It's been one surprise after another for Jim Scott this year.

It's been one surprise after another for Jim Scott this year.

Scott, who teaches Turf, Landscape and Greenhouse Management at Tolles Career & Technical Center, has received one accolade after another.

The most recent came about when he was named the teacher of the year by the 2009 Association for Career and Technical Education.

"They told me about a week ago," he said on Dec. 17. "They told the association president, who announced it to the whole class."

Scott, who has transformed the Turf program and created a golf hole to help his students learn the profession, was nominated by a colleague.

His run for being recognized as a teacher of the year began back in August.

At that time, he said, he received the teacher of the year award by the 2008 Ohio Association of Career Technical Education (ACTE).

Then in October, Scott was again named teacher of the year by the regional association.

Each time he was caught by surprise as the announcements were made during conventions or association meetings.

When the most recent award was presented, Superintendent Carl Berg noticed a discrepancy in the year emblazoned on the award. The national award said 2009, while the state award said 2008.

"We think it is for 2008," Scott said, "but we are not sure."

It is possible, he said, that the most recent award is considered 2009 because it came at the close of the year.

While Berg is trying to sort out the specifics, Scott is hoping that he was named teacher of the year for 2008 and 2009 and will also be named teacher of the year for 2010 and 2011.

The name of the national association is slightly different from the state association as well, but Scott said he will take the award no matter who presents it.

"It is quite an honor to be recognized," he said.

Scott views himself as a symbol of all the teachers with whom he works at Tolles.

"I am their voice this year," he said.

His basic philosophy is that the students are first always.

"It is my passion to see students succeed," he said.

If they achieve success in school, Scott said, they go on to become community leaders and the operators of their own enterprises.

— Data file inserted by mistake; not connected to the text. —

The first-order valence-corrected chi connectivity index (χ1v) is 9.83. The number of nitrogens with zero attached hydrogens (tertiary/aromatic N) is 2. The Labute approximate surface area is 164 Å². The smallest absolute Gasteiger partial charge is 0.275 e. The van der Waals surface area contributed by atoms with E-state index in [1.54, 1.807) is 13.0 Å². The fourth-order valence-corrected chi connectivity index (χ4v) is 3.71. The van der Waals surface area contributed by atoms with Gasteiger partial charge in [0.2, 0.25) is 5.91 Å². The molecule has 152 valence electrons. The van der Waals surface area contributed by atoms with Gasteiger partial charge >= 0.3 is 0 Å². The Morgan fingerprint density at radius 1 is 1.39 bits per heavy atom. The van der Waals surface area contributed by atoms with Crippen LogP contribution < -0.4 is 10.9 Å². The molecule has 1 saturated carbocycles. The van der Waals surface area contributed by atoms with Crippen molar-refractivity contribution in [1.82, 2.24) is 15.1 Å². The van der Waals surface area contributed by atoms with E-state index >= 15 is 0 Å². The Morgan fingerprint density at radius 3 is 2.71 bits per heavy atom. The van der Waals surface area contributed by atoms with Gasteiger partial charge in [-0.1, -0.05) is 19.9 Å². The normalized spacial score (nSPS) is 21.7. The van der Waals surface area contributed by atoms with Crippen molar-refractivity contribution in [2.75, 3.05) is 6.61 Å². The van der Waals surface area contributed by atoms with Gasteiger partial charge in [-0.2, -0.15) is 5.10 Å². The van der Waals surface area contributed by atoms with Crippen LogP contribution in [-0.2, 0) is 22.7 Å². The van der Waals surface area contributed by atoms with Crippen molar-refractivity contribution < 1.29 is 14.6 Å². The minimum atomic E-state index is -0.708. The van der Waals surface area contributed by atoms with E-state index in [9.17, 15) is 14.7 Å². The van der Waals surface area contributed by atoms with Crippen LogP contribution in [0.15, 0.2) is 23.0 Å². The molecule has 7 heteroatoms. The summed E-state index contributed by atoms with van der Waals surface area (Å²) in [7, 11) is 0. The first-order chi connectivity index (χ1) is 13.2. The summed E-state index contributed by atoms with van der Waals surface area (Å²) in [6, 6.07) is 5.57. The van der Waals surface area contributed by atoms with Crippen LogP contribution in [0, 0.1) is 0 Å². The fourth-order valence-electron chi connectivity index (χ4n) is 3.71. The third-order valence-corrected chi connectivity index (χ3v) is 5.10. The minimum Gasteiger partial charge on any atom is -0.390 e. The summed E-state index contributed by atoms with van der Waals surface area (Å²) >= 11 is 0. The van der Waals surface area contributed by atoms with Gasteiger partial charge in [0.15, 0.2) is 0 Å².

Although a dinner party was held in his honor at Chick-fil-A on Dec. 16 for the national recognition, Scott was already thinking ahead of ways to keep his students engaged and interested.

"We are starting landscape design and we will have people from the industry in to teach us," he said.

He plans to pack his students up and take them to the Greater Columbus Home and Garden Show for the first time ever in March.

With the support of a strong advisory committee, administration, board of education and staff, Scott said, he is able to teach his students to live outside the box.

"I have been blessed with young men and women setting goals for the future," he said. "If they want success, they can't help but get on the right path."

In February, he said, they will have an open house in which the students demonstrate their skills.

"It's like a hands-on interview," he said.

In the spring, he said, they will have a dedication for the school's golf hole which is more than 400 yards in length.

"I have nothing planned," he admitted. "But I would like to bring in area golf teams. Maybe they could do some coaching. My dream is to have PGA golfers in, so they could teach my students how to chip and how to drive. It is a grandiose plan in my mind."

All dreams are fulfilled, according to Scott, after a thought develops.

catwogan@yahoo.com